The last mile, that crucial space that completes the purchasing relationship between vendor and customer, seems to be something that online stores have as an advantage. But, when you examine this more closely, you will discover that brick-and-mortar retailers have a strong advantage in this area, and the term used to describe this should not be the “last mile.”
For a few centuries at least, retail establishments like markets, and later department stores and malls – were the only places people could go to buy the goods they wanted. In time, mail order and expedited delivery helped people buy remotely, and the Internet, of course, expanded this practice globally, giving rise to game-changing virtual businesses like Amazon and Alibaba.
It appears that online establishments have circumvented the liabilities of physical stores entirely by focusing on fulfillment through distribution centers and sophisticated delivery methods. This has left many chains appearing helpless, occupying significant amounts of land in malls and on streets, seemingly unable to compete with the agility of their virtual competitors.
The scenario does not have to be this way. The tables can be turned completely, equipping stores with a one-two punch that addresses online competitors squarely and makes mobile commerce a centerpiece of the in-store business.
The first half of this solution addresses the last-mile problem, retailers start to redefine their stores as leveraged fulfillment centers. This is one of the messages embedded in a recent Insight Report by L2, entitled Retail Innovations: Omnichannel.
Published in February 2016, the L2 report points out that Macy’s currently has a collection of potential distribution points that would eclipse Amazon in the U.S. by a factor of twelve. These are buildings with plenty of space inside and out, with easy access for delivery systems of all types, from traditional couriers like FedEx through to an army of drivers from Lyft, Deliv, and Uber.
From these latter companies, retailers should take a strong lesson, since the parallels are striking.
Uber and its competitors quickly rose to a position of dominance over the taxi industry by replacing the traditional dispatcher-based approach with a dynamic, smartphone-based system in which the locations of driver and customer did not matter much. It was all coordinated by an overarching mobile presence: the cloud, where connections are made and fares are paid.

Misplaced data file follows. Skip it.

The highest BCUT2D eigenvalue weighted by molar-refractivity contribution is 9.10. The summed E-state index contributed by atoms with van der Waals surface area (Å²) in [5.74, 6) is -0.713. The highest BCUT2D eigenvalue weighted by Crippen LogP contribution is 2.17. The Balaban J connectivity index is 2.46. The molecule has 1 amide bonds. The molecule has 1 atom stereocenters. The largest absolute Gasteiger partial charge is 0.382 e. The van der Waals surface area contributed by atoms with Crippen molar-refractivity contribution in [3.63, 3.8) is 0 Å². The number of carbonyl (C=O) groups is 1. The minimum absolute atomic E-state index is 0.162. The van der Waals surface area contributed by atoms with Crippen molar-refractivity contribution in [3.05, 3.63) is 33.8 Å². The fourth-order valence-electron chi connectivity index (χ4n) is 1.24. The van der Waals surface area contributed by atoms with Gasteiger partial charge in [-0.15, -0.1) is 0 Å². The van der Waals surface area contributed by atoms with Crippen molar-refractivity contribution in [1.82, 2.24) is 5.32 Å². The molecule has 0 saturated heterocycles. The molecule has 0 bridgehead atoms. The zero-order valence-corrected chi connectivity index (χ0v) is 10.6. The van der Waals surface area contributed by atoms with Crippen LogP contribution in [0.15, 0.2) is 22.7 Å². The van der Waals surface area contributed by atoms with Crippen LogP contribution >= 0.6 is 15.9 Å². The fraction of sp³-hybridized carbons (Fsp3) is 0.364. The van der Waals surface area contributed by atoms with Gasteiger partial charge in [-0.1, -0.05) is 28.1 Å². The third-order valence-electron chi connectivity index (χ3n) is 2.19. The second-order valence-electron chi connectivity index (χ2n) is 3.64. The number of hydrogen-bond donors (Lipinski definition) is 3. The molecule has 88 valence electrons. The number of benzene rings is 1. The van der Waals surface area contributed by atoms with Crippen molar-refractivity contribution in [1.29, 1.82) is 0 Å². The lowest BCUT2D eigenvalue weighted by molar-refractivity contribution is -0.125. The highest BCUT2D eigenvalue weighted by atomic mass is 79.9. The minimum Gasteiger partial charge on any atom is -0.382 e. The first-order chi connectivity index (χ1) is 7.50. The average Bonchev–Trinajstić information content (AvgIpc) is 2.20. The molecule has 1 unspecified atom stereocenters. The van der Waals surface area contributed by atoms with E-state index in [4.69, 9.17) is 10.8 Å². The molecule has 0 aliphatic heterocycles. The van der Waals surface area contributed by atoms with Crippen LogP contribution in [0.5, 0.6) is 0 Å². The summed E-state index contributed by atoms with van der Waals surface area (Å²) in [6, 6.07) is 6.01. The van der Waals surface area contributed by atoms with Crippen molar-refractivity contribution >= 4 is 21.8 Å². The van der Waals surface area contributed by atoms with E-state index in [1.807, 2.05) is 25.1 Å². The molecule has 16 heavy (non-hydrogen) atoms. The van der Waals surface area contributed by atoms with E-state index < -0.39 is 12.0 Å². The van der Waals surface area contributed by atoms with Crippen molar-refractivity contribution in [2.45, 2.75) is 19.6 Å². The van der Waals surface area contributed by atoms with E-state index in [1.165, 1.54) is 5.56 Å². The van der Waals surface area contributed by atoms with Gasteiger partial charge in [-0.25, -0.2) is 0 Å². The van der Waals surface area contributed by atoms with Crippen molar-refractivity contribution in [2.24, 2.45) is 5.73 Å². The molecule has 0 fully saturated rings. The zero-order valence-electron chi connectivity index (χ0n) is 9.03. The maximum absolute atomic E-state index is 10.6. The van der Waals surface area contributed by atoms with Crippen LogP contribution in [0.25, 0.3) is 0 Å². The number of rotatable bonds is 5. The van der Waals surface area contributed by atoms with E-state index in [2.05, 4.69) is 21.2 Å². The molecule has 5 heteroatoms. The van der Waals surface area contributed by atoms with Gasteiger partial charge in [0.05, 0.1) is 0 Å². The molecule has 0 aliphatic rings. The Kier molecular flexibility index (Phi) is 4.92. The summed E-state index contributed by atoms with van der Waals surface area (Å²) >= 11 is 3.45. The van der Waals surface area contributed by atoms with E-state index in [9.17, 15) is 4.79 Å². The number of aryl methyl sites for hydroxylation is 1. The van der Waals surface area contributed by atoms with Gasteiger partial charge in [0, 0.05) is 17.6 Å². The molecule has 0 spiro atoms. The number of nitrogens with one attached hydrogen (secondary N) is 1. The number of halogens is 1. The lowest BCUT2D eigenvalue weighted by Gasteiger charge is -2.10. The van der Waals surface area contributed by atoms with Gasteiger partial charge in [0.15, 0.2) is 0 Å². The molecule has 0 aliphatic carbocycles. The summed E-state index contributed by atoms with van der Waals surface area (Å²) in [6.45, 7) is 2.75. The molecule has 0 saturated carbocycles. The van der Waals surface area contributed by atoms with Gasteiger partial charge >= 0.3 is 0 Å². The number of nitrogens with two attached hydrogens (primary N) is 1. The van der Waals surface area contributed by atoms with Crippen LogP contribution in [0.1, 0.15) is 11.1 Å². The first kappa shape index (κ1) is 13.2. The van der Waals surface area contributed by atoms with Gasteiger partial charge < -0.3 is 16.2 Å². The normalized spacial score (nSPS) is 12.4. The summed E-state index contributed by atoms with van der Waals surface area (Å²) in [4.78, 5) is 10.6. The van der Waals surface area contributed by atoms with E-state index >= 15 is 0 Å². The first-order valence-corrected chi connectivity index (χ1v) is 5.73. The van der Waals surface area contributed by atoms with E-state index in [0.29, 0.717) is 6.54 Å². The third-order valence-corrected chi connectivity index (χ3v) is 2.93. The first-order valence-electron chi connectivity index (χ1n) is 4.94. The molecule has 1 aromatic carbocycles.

Retail stores have this same opportunity staring them in the face. Staff members, inventories, and deliveries can now be coordinated through a more versatile mobile commerce operating system. There is no need for a sales associate to pick up a phone and ask a neighboring store if they have an item in stock – or worse, for them to do this within their own store. Nor should delivery be a problem anymore.
The L2 report points out that “Fifty-nine percent of consumers would pay a fee for same-day delivery." Add to this the point that customers do not need to be at their home or office to receive their goods. Handoff is now possible anywhere – a coffee shop, for example, using the same borderless location ability and attitude that powers Uber.
Retailers who are truly determined to lead the way in mobile commerce trends should think about changing the term the “last mile” to something that indicates the permanence of a great relationship between retailers and customers. Maybe they could use something less final, like the “next step.” The term “last mile” says nothing about the ongoing, persistent relationship that excellent, customized service encourages. Nor does it say anything about the willingness of a retailer to make it easy for customers to make returns – a traditional pariah in the retail business.
In this new age of relationship retailing, the so-called last mile is a treasure trove of customer service opportunities. It allows brick-and-mortar retailers to beat the online vendors through a combination of physical availability – distribution centers – and top-tier scalable clienteling through superior in-person and online customer service.
This is a rich opportunity for store operators who worry about declining mall traffic and are contemplating the closure of some of their outlets. It is time to redefine the roles of stores in the fulfillment business. They can be prime catalysts for a more permanent and fruitful relationship with each customer, turning immediacy and availability into advantages, once again.
This article is the second of a multi-part series focusing on retail innovations and omnichannel commerce solutions. To read the L2 Report, click here>>